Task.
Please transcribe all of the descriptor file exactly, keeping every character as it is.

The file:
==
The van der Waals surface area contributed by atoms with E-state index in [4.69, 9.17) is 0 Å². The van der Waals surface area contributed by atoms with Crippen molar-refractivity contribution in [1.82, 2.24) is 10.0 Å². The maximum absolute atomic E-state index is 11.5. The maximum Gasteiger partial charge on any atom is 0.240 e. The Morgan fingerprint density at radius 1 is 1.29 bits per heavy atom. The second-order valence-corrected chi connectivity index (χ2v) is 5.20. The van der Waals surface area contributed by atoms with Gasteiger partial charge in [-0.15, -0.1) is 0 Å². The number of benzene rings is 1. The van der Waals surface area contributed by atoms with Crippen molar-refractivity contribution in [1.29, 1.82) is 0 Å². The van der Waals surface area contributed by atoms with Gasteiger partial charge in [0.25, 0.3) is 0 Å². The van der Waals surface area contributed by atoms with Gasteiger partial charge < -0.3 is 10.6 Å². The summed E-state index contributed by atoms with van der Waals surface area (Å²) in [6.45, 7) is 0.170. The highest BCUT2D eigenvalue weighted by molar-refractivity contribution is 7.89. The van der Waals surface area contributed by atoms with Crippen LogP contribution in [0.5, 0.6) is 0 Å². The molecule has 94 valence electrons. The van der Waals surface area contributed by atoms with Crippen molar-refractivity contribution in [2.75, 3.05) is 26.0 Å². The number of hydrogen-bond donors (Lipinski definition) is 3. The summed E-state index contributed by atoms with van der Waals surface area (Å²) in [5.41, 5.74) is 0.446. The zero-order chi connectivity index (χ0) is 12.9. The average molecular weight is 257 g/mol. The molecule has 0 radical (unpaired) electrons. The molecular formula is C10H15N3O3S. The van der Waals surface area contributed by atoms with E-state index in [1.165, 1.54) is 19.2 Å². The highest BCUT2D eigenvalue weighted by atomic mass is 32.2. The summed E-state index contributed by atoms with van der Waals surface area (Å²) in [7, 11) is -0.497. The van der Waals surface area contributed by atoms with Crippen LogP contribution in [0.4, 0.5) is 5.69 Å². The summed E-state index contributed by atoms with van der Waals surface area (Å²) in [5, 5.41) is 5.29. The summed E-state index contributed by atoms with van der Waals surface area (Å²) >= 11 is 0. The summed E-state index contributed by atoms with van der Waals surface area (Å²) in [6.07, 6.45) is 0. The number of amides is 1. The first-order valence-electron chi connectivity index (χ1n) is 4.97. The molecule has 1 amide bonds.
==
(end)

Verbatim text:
The van der Waals surface area contributed by atoms with E-state index in [4.69, 9.17) is 0 Å². The van der Waals surface area contributed by atoms with Crippen molar-refractivity contribution in [1.82, 2.24) is 10.0 Å². The maximum absolute atomic E-state index is 11.5. The maximum Gasteiger partial charge on any atom is 0.240 e. The Morgan fingerprint density at radius 1 is 1.29 bits per heavy atom. The second-order valence-corrected chi connectivity index (χ2v) is 5.20. The van der Waals surface area contributed by atoms with Gasteiger partial charge in [-0.15, -0.1) is 0 Å². The number of benzene rings is 1. The van der Waals surface area contributed by atoms with Crippen molar-refractivity contribution in [1.29, 1.82) is 0 Å². The van der Waals surface area contributed by atoms with Gasteiger partial charge in [0.25, 0.3) is 0 Å². The van der Waals surface area contributed by atoms with Gasteiger partial charge < -0.3 is 10.6 Å². The summed E-state index contributed by atoms with van der Waals surface area (Å²) in [6.45, 7) is 0.170. The highest BCUT2D eigenvalue weighted by molar-refractivity contribution is 7.89. The van der Waals surface area contributed by atoms with Crippen LogP contribution in [0.5, 0.6) is 0 Å². The molecule has 94 valence electrons. The van der Waals surface area contributed by atoms with Crippen molar-refractivity contribution in [2.75, 3.05) is 26.0 Å². The number of hydrogen-bond donors (Lipinski definition) is 3. The summed E-state index contributed by atoms with van der Waals surface area (Å²) in [5.41, 5.74) is 0.446. The zero-order chi connectivity index (χ0) is 12.9. The average molecular weight is 257 g/mol. The molecule has 0 radical (unpaired) electrons. The molecular formula is C10H15N3O3S. The van der Waals surface area contributed by atoms with E-state index in [1.165, 1.54) is 19.2 Å². The highest BCUT2D eigenvalue weighted by atomic mass is 32.2. The summed E-state index contributed by atoms with van der Waals surface area (Å²) in [7, 11) is -0.497. The van der Waals surface area contributed by atoms with Crippen LogP contribution in [0.4, 0.5) is 5.69 Å². The summed E-state index contributed by atoms with van der Waals surface area (Å²) in [5, 5.41) is 5.29. The summed E-state index contributed by atoms with van der Waals surface area (Å²) >= 11 is 0. The summed E-state index contributed by atoms with van der Waals surface area (Å²) in [6.07, 6.45) is 0. The number of amides is 1. The first-order valence-electron chi connectivity index (χ1n) is 4.97. The molecule has 1 amide bonds.